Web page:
And that’s all the more reason to absolutely fall in love with Shocking Pinks. For one thing, Harte is not in his early 20’s (I suspect he’s closer to his mid-late 30’s but I cannot confirm this) and while this doesn’t instantly make him an authority it certainly lends him some credibility with regard to knowing what he’s doing. But, still, what is he doing? In the simplest terms, Harte is uncovering what New Wave buried. Through the utilization of simply played, thoughtful tracks (punctuated effectively by his soothing, understated voice) he negotiates the territory New Wave once had the chance to conquer but lost in battle. That is, the place where Punk wasn’t (contrary to record-critic myth) stripped of its balls but had things to say that required one stop showing his ass and start using his head. And, maybe, show a little heart, too. Not the heart that was required to declare things unacceptable (which many of the best, original Punk bands were brilliant at) but the heart that, when revealed, makes one vulnerable.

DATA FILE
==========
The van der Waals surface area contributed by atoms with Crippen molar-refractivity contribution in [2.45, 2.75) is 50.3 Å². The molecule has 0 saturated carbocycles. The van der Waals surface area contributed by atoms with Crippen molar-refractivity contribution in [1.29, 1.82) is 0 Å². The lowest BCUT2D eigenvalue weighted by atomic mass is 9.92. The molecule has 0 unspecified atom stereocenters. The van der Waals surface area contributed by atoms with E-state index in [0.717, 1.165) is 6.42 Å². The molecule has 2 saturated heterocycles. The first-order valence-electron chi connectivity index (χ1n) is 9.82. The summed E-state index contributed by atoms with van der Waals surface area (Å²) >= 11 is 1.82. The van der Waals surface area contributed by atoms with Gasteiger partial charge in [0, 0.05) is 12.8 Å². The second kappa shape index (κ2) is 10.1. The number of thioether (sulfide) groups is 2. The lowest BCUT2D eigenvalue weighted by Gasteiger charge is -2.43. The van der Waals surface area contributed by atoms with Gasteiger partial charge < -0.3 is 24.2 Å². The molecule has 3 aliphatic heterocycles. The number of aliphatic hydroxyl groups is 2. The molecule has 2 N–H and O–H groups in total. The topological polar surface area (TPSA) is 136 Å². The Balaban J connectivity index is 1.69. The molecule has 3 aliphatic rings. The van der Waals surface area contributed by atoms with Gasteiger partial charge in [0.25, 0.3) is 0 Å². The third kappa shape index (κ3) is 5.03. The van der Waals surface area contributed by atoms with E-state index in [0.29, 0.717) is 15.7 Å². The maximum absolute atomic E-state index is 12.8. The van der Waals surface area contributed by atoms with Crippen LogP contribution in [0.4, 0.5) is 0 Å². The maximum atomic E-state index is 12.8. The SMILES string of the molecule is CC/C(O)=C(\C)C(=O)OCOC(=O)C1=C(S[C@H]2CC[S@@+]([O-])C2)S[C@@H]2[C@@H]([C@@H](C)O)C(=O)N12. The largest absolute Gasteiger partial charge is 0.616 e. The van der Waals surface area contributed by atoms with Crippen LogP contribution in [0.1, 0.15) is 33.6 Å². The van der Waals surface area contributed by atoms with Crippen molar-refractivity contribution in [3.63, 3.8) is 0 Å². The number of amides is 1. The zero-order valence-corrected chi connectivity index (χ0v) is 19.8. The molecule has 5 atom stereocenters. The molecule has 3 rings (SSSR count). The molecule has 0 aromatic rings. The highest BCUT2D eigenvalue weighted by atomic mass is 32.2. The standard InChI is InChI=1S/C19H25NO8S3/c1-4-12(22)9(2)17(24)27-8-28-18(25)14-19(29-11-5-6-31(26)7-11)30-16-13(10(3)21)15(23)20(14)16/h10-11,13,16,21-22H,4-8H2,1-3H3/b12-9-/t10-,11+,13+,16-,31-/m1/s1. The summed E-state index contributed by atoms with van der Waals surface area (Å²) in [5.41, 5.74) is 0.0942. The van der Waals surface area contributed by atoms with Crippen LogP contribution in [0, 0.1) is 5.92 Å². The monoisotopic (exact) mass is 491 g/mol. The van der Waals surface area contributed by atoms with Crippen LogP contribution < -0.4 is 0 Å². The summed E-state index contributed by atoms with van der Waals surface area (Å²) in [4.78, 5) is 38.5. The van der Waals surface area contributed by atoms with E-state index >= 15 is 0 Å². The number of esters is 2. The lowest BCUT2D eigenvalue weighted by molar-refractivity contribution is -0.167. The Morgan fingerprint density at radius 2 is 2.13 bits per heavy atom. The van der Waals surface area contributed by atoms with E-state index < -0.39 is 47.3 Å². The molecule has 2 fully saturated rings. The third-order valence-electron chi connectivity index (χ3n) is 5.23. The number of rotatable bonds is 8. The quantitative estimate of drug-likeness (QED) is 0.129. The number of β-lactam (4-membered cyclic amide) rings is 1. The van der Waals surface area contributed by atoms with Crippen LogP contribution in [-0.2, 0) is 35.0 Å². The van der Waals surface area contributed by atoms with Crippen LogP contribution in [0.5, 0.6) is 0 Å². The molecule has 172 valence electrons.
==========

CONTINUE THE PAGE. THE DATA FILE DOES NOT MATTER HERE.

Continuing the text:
This vulnerability, matched with pop wit and economy, is what makes Shocking Pinks a band I want to claim as my own. It’s not nostalgia for a sound so much as it’s a reminder of what pop music can, and probably should, mean. I haven’t wanted to take out a blank t-shirt and a magic marker and construct my own t-shirt for a band in years.
That Shocking Pinks makes me want to do this is, perhaps, the biggest compliment I can give.
MP3: A Flock Of Seagulls-Modern Love Is Automatic (Live in Boston, 8-4-1982)